Corn and soybean harvesting delays are slowing wheat planting. According to the U.S. Department of Agriculture (USDA) weekly crop and weather report for the state, only 8% of the crop was planted as of the first of this week. This compares to 33% seeded by this time in 2008 and a 40% five-year average.

“There could be a lot of late-planted wheat, especially if there’s another crop still in the field,” Herbek said.

Training Targets Livestock Producers

South Dakota State University specialists will host an environmental training session Nov. 18 for operators of concentrated animal feeding operations.

Specialists from SDSU, along with scientists and experts from the South Dakota Department of Environment and Natural Resources, and the Natural Resources Conservation Service are offering the training.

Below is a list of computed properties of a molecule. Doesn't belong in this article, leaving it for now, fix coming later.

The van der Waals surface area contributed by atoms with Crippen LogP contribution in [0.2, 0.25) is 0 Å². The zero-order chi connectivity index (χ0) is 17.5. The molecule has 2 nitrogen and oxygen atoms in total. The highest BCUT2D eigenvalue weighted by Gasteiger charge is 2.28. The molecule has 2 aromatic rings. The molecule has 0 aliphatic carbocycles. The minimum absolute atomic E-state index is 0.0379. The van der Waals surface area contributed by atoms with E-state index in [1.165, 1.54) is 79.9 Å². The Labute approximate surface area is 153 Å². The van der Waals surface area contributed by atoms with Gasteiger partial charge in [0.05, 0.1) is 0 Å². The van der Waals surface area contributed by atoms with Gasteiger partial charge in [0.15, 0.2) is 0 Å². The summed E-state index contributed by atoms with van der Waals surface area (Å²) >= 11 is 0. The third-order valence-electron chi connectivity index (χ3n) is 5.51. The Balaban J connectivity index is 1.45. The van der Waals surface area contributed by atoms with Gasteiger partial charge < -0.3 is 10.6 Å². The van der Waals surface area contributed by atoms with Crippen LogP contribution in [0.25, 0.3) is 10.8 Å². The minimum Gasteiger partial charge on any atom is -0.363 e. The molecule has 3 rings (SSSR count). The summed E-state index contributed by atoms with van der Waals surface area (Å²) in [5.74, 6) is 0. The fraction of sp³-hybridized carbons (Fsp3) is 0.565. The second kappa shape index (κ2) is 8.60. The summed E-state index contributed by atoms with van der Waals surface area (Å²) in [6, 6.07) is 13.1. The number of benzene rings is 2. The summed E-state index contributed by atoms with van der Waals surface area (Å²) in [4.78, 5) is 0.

Registration begins at 8:30 a.m. at the Crossroads Convention Center, 100 Fourth St. S.W. in Huron.

For more information, link here.

Cattle Prices Should Ride the Recovery Upward

A host of economic indicators suggest that the recession has ended - with more positive than negative signs for the U.S. and the world economies - signaling a recovery for the cattle industry as well.

"Unfortunately the beef industry rode the recession downward. So far this year, through the month of September, beef production has been down by 5 percent, but finished cattle prices have been almost $11 lower than in the same period last year," said Chris Hurt, Purdue University Extension economist.

Nebraska finished steers averaged $93.60 per live hundredweight in the period between January and September 2008. This year those values dropped to $82.75. Steer calf values have also been about $11 per hundredweight lower and feeder cattle about $9 lower.